Sams had a great-granddaughter that was a particular favorite of his. She spent a great deal of time with him. Edmund Sams was very fond of music, especially military music. When listening to a specially inspired tune he would tell his little great-granddaughter: “I tell you, my little daughter, it just puts me on top of Buncombe !” Church music was seldom very good in the early days. There were no choir directors and everyone sang on their own — which was usually not very good. Once a singing teacher came through the area and organized a church choir. Sams and his great-granddaughter attended church the first Sunday the singing teacher led the choir. The old man was astonished. He said to his little great-granddaughter in a loud voice: “Well upon my soul, my little daughter, that was a merry little jig!”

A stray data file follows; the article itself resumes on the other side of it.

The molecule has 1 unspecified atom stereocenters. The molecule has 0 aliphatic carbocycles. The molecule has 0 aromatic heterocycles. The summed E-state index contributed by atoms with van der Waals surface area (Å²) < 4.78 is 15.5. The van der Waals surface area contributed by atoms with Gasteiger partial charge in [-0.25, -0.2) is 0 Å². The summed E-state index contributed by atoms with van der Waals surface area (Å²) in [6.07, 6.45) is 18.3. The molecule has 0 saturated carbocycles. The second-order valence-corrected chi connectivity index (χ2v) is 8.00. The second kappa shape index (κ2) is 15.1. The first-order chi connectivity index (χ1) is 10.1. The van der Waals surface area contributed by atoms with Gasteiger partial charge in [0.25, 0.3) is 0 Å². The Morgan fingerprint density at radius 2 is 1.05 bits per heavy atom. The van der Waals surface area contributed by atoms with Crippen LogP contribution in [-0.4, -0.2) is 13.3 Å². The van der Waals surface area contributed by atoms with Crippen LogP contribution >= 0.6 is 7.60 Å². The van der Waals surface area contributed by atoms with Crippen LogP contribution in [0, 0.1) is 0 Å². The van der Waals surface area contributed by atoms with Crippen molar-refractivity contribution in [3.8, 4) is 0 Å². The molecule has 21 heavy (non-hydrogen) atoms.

Nancy Foster Alexander (1797–1862), grand daughter of Captain Edmund Sams.

When Edmund Sams and his wife Anne “Nancy” Young Sams got too old to live by themselves, they moved to live on the farm of their daughter, Ora Sams Foster (1778–1857). Ora’s husband Captain Thomas Foster was a well to do man for that period of time. He owned almost all of what is now Biltmore, as well as other lands all over the area. Capt.Thomas “Tommy” Foster had built a small house on his farm for his wife’s parents to live. Edmund Sams was in his nineties and his mind had gotten a little bad. He became fond of petting the animals on Thomas Foster’s farm. He came to feed and water them so much that it was dangerous to the animals’ health.